“Vastly decreased. Event films have always been around, but now they’re taken seriously – critical discussions of Batman and KickAss and such. My dad has talked about what it was like in 68 when 2001 arrived – and everyone on every college campus in America was talking about it. Fewer people go to the movies than ever before, attention spans are shorter, money is scarce. Good work still gets done but with far less impact.” -Joseph Green

“I’m shocked to report that the once great and groundbreaking film Doctor Strangelove, has lost its fizz.  Wish it weren’t so, but it is.  If you don’t believe me try watching it without watching the clock. On the other hand, Terry Gilliam’s masterpiece, Brazil, has become required viewing on an annual basis. ” -David Price

“Culture has declined in cultural significance, movies have just been sucked down into the bottomless vortex. Seriously, though, television has overshadowed film in several key areas. During the Bush years big TV dramas became the main vehicle for a sense of twisted uncertainty that was sometimes offensive, but definitely fertile. Now, its a bit staler. Now these sorts of programmes are mainly devoted to a violent Hobbesian nihilism, but a lot of them are still much more compelling than what the big screen has to offer. In figurative terms, the television is now the bigger canvas even if only for depicting horror and ugliness.” -Kieran Kelly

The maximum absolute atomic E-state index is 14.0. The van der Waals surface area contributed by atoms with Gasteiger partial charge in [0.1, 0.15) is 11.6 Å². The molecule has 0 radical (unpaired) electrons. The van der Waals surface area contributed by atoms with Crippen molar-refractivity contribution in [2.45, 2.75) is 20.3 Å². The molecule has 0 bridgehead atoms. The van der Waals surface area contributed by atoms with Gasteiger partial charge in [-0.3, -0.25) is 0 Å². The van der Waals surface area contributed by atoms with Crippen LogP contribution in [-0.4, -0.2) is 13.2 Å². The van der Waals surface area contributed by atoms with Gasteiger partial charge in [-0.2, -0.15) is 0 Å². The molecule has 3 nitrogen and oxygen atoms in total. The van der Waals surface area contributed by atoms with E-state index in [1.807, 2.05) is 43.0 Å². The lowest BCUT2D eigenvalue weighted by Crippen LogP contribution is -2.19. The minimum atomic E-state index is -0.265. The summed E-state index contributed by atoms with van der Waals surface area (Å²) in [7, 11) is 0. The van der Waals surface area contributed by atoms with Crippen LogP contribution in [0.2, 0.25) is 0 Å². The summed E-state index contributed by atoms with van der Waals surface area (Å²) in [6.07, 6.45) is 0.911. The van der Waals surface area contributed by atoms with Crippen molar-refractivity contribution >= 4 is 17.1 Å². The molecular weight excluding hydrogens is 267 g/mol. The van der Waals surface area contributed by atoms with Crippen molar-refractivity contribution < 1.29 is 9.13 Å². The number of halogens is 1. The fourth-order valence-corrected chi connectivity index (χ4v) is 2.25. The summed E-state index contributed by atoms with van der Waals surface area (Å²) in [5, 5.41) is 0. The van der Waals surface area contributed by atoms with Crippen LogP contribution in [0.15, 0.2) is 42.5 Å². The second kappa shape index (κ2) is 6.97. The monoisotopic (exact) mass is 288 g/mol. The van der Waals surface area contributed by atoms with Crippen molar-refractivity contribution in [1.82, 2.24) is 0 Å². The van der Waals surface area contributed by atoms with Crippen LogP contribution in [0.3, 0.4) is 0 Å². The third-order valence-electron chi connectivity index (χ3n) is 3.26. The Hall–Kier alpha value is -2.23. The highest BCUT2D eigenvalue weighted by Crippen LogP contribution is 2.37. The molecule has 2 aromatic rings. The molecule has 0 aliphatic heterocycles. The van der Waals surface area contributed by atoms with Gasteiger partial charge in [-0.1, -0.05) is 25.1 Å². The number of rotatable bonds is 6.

3.    Name a severely underrated film(s) that the world needs to see.

Mark Epstein said: “The Big Question, a documentary interviewing cast and staff of that obscenity, The Passion of the Christ, about their takes on religious belief or the lack of it.”

Other responses:

[I stopped attributing every quote, and I jumbled the ordering.  Could be any of the named people…]


4.    Which film and/or scene really pissed you off?

Zero Dark 30 (which pissed me off so much that I did not go to see it — does that count?”